Begrudgingly, but sincerely, I used to praise Benjamin Netanyahu in my heart every time I passed the tent encampment outside his official residence in Jerusalem.
It took a certain courage, I conceded to myself; it took, yes, leadership, for a Prime Minister to go about his business, the business of the nation, knowing that night after night, month after month, Aviva and Noam Shalit were lying outside on their camp-beds, sleepless with anxiety for their captive son, Gilad.
Greater leaders than Netanyahu have lacked that courage.
Yitzhak Rabin, as Minister of Defence, withered before the relentless presence outside his home of Miriam Groff, the mother of abducted soldier Yosef. The result: 1,150 jailed terrorists, among them murderers and instigators of murder, were freed in exchange for Yosef and his two comrades. The result of that: half of the freed men reverted to terror. Many took an active, bloody part in the First Intifada, which broke out two years later, in 1987.
Ariel Sharon, too, as Prime Minister, tortured himself with the spectre of an abducted Israeli businessman reportedly having his teeth wrenched out, one by one, by his Hizbollah captors, only to welcome home a dentally intact Yohanan Tennenbaum while 435 Palestinian prisoners flashed their own toothy grins as they were ferried to freedom.
Running a state requires compassion. But sometimes it requires cruelty, too, and iron self-discipline. A leader needs to keep in mind, whatever the pressures and populistic temptations, that today's capitulation, ostensibly on grounds of compassion, is tomorrow's greater cruelty.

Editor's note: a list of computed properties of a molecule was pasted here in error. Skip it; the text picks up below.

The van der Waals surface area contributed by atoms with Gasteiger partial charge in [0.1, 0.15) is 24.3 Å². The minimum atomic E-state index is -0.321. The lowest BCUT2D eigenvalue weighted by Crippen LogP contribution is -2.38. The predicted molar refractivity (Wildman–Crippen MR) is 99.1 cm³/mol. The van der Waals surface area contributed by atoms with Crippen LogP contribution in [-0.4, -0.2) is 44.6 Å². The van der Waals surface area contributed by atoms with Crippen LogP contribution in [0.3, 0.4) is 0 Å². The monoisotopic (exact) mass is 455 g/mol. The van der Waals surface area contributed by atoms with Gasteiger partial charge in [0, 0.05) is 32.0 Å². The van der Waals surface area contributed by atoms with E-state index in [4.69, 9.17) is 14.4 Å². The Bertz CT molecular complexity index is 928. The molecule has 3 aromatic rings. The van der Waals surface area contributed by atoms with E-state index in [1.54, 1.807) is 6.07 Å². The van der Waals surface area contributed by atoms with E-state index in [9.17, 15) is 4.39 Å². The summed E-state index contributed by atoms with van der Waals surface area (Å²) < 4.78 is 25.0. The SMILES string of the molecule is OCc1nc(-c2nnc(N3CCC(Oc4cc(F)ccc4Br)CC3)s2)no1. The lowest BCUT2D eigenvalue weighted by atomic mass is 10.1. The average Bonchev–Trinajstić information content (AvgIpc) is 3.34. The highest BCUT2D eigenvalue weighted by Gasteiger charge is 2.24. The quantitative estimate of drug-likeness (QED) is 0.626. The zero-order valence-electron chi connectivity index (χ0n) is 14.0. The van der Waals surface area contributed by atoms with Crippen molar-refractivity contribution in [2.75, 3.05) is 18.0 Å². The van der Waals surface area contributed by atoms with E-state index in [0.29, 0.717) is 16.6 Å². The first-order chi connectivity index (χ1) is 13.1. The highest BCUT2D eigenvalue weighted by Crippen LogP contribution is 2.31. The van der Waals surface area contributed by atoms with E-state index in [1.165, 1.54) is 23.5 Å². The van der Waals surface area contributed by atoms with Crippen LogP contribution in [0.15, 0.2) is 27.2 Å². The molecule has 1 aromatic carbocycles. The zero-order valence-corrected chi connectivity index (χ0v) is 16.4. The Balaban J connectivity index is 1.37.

Jewish law and lore, even in the non-sovereign diaspora period, clearly objected to overpaying for captives. Now, speciously, a new "Israeli ethos" is being invented by advocates and apologists for the Shalit deal, an ethos in which no price is too high.
Rabin's was the mother of all capitulations, until Netanyahu's turnaround over Gilad Shalit which he now has the gall to label "leadership". Many Israelis were killed and maimed as a consequence of Rabin's weakness. (Yitzhak Shamir, the Prime Minister at the time, must share the blame.)
Israel collectively sustained a massive blow to its fortitude, to its resilience and, above all, its deterrent credibility.
The new blow could well, God forbid, be worse.
All this does not mean that critics of the deal do not, together with all Jews, weep with joy for Gilad and his family.
Nor does it mean blank stone-heartedness in the face of evil kidnappers and grieving families. There should have been an immediate, generous Israeli proposal - and then no negotiations. Now, Israeli officials say they will adopt such a policy for the future. But who will believe them?
Nor does profound discomfort over the Shalit deal mean opposition to the release of Palestinian prisoners, killers included, under any circumstances.
The right circumstances, the circumstances that would strengthen Israel instead of weakening it, would be a wholesale amnesty and exchange of prisoners in the context of a peace agreement.
The Shalit deal, a surrender to blackmail, brings us no nearer to that end.